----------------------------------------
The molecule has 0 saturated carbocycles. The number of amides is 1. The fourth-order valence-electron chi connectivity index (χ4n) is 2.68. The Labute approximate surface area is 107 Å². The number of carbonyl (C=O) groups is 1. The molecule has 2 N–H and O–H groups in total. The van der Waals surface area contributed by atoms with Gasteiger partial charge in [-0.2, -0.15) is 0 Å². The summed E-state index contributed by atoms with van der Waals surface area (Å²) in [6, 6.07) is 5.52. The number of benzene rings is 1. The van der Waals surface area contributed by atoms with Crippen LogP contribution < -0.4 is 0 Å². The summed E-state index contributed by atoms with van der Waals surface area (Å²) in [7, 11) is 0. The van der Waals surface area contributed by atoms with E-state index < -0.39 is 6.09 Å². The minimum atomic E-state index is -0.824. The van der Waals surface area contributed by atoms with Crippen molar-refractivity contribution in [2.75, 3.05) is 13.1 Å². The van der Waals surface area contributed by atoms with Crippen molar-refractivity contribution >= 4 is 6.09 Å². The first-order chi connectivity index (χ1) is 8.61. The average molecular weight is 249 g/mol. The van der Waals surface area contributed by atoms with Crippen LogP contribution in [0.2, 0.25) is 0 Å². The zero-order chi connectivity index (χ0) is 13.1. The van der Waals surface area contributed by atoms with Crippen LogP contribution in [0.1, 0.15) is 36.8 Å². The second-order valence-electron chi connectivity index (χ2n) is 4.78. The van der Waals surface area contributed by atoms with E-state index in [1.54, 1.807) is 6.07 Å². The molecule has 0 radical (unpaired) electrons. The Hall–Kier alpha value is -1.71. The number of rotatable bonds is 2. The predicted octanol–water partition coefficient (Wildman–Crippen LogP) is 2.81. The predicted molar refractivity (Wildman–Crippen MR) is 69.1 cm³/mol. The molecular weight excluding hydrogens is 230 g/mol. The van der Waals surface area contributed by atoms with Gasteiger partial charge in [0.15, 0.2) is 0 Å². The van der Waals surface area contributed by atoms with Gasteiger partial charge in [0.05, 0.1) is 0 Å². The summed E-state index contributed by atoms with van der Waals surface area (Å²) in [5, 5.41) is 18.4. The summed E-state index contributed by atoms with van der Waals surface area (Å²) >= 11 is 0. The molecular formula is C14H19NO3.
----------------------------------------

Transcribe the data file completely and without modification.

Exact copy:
The molecule has 0 saturated carbocycles. The number of amides is 1. The fourth-order valence-electron chi connectivity index (χ4n) is 2.68. The Labute approximate surface area is 107 Å². The number of carbonyl (C=O) groups is 1. The molecule has 2 N–H and O–H groups in total. The van der Waals surface area contributed by atoms with Gasteiger partial charge in [-0.2, -0.15) is 0 Å². The summed E-state index contributed by atoms with van der Waals surface area (Å²) in [6, 6.07) is 5.52. The number of benzene rings is 1. The van der Waals surface area contributed by atoms with Crippen LogP contribution < -0.4 is 0 Å². The summed E-state index contributed by atoms with van der Waals surface area (Å²) in [7, 11) is 0. The van der Waals surface area contributed by atoms with E-state index < -0.39 is 6.09 Å². The minimum atomic E-state index is -0.824. The van der Waals surface area contributed by atoms with Crippen molar-refractivity contribution in [2.75, 3.05) is 13.1 Å². The van der Waals surface area contributed by atoms with Crippen molar-refractivity contribution >= 4 is 6.09 Å². The first-order chi connectivity index (χ1) is 8.61. The average molecular weight is 249 g/mol. The van der Waals surface area contributed by atoms with Crippen LogP contribution in [0.2, 0.25) is 0 Å². The zero-order chi connectivity index (χ0) is 13.1. The van der Waals surface area contributed by atoms with Crippen LogP contribution in [0.1, 0.15) is 36.8 Å². The second-order valence-electron chi connectivity index (χ2n) is 4.78. The van der Waals surface area contributed by atoms with E-state index in [1.54, 1.807) is 6.07 Å². The molecule has 0 radical (unpaired) electrons. The Hall–Kier alpha value is -1.71. The number of rotatable bonds is 2. The predicted octanol–water partition coefficient (Wildman–Crippen LogP) is 2.81. The predicted molar refractivity (Wildman–Crippen MR) is 69.1 cm³/mol. The molecular weight excluding hydrogens is 230 g/mol. The van der Waals surface area contributed by atoms with Gasteiger partial charge in [0.15, 0.2) is 0 Å². The van der Waals surface area contributed by atoms with Gasteiger partial charge in [0.05, 0.1) is 0 Å². The summed E-state index contributed by atoms with van der Waals surface area (Å²) in [5, 5.41) is 18.4. The summed E-state index contributed by atoms with van der Waals surface area (Å²) >= 11 is 0. The molecular formula is C14H19NO3.